If you ever get this into a repository, I'd love to see it.  Thanks.

On 01/17/2017 07:44 PM, Charles Hedrick wrote:
> Instructions like that are several places. But NFS is different, and I 
> believe the configuration would be different from other services. 
> 
> I’ve given up on this approach, and have written my own utilities. I’ve 
> actually got three. The first two assume that users who want to do cron jobs 
> on a machine register a keytab for that machine on a secure system. I don’t 
> want to put the actual keytab on the machine where the user is running, 
> because if someone can become root, they can take the keytab and use it 
> anywhere. (I’m in a computer science dept with systems run by faculty and 
> grad students; also systems in public labs.)
> 
> So instead, I allow users to register that they want to do cron on a specific 
> machine by putting a keytab on a secure server, associated with their 
> username and the hostname. I expect to write a web app to set that up.
> 
> Credserv runs on the machine with the keytabs. It accepts a request from a 
> server, authenticated using the host’s host key (i.e. /etc/krb5.keytab), with 
> a username in the request. If the user has registered a keytab for that host, 
> credserv returns a credential, locked to that IP address, with forwarding 
> off. 
> 
> Kgetcred is the client side. It runs setuid root (so it can read 
> /etc/krb5.keytab), though it drops privs as quickly as possible. It creates a 
> credentials cache for the user from the credentials returned from credserv.
> 
> This gives the best granularity of control I can come up with.
> 
> There’s a third utility in the family: renewd. It gets the uids of all 
> current processes, and renews credentials for all of the users. It’s more 
> complex than you’d expect because a normal renewal (as in kinit -R or kstart) 
> leaves a brief period of time when the credentials cache is unusable. This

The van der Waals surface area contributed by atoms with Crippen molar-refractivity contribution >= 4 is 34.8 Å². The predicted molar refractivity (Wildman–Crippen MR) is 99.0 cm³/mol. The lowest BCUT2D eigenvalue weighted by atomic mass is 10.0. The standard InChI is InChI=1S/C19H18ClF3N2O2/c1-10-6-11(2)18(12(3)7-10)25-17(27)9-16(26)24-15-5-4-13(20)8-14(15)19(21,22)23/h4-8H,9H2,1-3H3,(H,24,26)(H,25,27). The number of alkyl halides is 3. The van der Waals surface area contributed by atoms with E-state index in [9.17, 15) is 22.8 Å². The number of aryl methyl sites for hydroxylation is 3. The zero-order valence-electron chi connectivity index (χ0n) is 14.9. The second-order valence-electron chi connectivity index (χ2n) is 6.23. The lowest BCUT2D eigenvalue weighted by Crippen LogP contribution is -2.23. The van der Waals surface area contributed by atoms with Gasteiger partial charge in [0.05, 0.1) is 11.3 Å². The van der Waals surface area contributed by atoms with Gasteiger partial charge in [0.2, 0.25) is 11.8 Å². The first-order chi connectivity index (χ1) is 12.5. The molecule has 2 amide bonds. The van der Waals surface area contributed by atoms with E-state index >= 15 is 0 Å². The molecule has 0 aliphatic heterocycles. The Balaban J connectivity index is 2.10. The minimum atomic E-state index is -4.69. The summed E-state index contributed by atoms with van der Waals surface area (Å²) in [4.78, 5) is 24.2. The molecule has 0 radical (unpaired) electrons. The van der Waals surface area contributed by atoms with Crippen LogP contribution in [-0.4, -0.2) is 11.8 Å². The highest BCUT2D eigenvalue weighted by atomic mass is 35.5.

> can result in NFS failing. I use a special approach that depends upon the 
> details of the KEYRING implementation. It should be free of race conditions 
> for NFS. If desired, a different approach to avoid race conditions could be 
> used for caches located in /tmp. I haven’t written that code but there’s a 
> comment in the source outlining it.
> 
> I’ll be creating a git repository for the code.
> 
> 
>> On Jan 17, 2017, at 6:41:13 PM, Orion Poplawski <or...@cora.nwra.com> wrote:
>>
>> On 01/09/2017 09:52 AM, Charles Hedrick wrote:
>>> Various documentation suggests that it is possible for Gssproxy to get 
>>> tickets for users who need to use NFS. This is a possible way to handle 
>>> things like cron jobs.
>>>
>>> However while a gssproxy.conf example is given, there’s no sign of what 
>>> needs to be done in freeipa to authorize it. I tried following instructions 
>>> for LDAP access, but it doesn’t work. NFS seems to use a different, 
>>> two-stage method for getting credentials, so that’s not a surprise. There 
>>> are, not surprisingly, no useful error messages even with logging turned 
>>> all the way up.
>>>
>>>
>>
>> I'm interested in this as well.  All I've been able to find so far is:
>>
>> https://vda.li/en/posts/2013/07/29/Setting-up-S4U2Proxy-with-FreeIPA/
>>
>> haven't tried anything.
>>
>> -- 
>> Orion Poplawski
>> Technical Manager                          720-772-5637
>> NWRA, Boulder/CoRA Office             FAX: 303-415-9702
>> 3380 Mitchell Lane                       or...@nwra.com
>> Boulder, CO 80301                   http://www.nwra.com
> 


-- 
Orion Poplawski
Technical Manager                          720-772-5637
NWRA, Boulder/CoRA Office             FAX: 303-415-9702
3380 Mitchell Lane                       or...@nwra.com
Boulder, CO 80301                   http://www.nwra.com

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